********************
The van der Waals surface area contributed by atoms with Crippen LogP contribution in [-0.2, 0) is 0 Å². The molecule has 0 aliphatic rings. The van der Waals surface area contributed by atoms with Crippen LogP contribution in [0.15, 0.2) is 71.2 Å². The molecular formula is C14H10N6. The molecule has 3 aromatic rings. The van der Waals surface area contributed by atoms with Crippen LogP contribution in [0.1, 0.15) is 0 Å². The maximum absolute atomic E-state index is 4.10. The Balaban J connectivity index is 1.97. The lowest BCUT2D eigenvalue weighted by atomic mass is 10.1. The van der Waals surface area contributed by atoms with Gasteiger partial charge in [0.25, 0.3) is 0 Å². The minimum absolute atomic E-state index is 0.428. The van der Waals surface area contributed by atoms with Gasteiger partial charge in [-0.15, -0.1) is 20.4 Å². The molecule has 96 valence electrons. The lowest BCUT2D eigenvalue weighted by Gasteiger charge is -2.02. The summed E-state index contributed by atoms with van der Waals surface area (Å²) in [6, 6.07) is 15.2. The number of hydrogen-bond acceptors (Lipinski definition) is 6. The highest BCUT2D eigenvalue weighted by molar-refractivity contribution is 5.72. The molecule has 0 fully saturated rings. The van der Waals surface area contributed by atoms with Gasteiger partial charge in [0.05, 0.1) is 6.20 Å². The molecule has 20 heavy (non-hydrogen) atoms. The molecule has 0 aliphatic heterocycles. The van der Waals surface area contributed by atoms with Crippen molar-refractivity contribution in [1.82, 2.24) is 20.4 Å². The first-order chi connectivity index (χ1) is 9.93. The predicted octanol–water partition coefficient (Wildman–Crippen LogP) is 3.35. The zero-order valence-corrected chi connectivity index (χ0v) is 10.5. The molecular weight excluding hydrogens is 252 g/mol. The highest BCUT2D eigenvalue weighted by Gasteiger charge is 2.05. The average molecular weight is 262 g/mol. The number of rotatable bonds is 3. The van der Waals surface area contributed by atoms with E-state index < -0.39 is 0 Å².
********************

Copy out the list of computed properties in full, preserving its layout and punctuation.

The van der Waals surface area contributed by atoms with Crippen LogP contribution in [-0.2, 0) is 0 Å². The molecule has 0 aliphatic rings. The van der Waals surface area contributed by atoms with Crippen LogP contribution in [0.15, 0.2) is 71.2 Å². The molecular formula is C14H10N6. The molecule has 3 aromatic rings. The van der Waals surface area contributed by atoms with Crippen LogP contribution in [0.1, 0.15) is 0 Å². The maximum absolute atomic E-state index is 4.10. The Balaban J connectivity index is 1.97. The lowest BCUT2D eigenvalue weighted by atomic mass is 10.1. The van der Waals surface area contributed by atoms with Gasteiger partial charge in [0.25, 0.3) is 0 Å². The minimum absolute atomic E-state index is 0.428. The van der Waals surface area contributed by atoms with Gasteiger partial charge in [-0.15, -0.1) is 20.4 Å². The molecule has 96 valence electrons. The lowest BCUT2D eigenvalue weighted by Gasteiger charge is -2.02. The summed E-state index contributed by atoms with van der Waals surface area (Å²) in [6, 6.07) is 15.2. The number of hydrogen-bond acceptors (Lipinski definition) is 6. The highest BCUT2D eigenvalue weighted by molar-refractivity contribution is 5.72. The molecule has 0 fully saturated rings. The van der Waals surface area contributed by atoms with Gasteiger partial charge in [0.05, 0.1) is 6.20 Å². The molecule has 20 heavy (non-hydrogen) atoms. The molecule has 0 aliphatic heterocycles. The van der Waals surface area contributed by atoms with Crippen molar-refractivity contribution in [1.82, 2.24) is 20.4 Å². The first-order chi connectivity index (χ1) is 9.93. The predicted octanol–water partition coefficient (Wildman–Crippen LogP) is 3.35. The zero-order valence-corrected chi connectivity index (χ0v) is 10.5. The molecular weight excluding hydrogens is 252 g/mol. The highest BCUT2D eigenvalue weighted by Gasteiger charge is 2.05. The average molecular weight is 262 g/mol. The number of rotatable bonds is 3. The van der Waals surface area contributed by atoms with E-state index < -0.39 is 0 Å².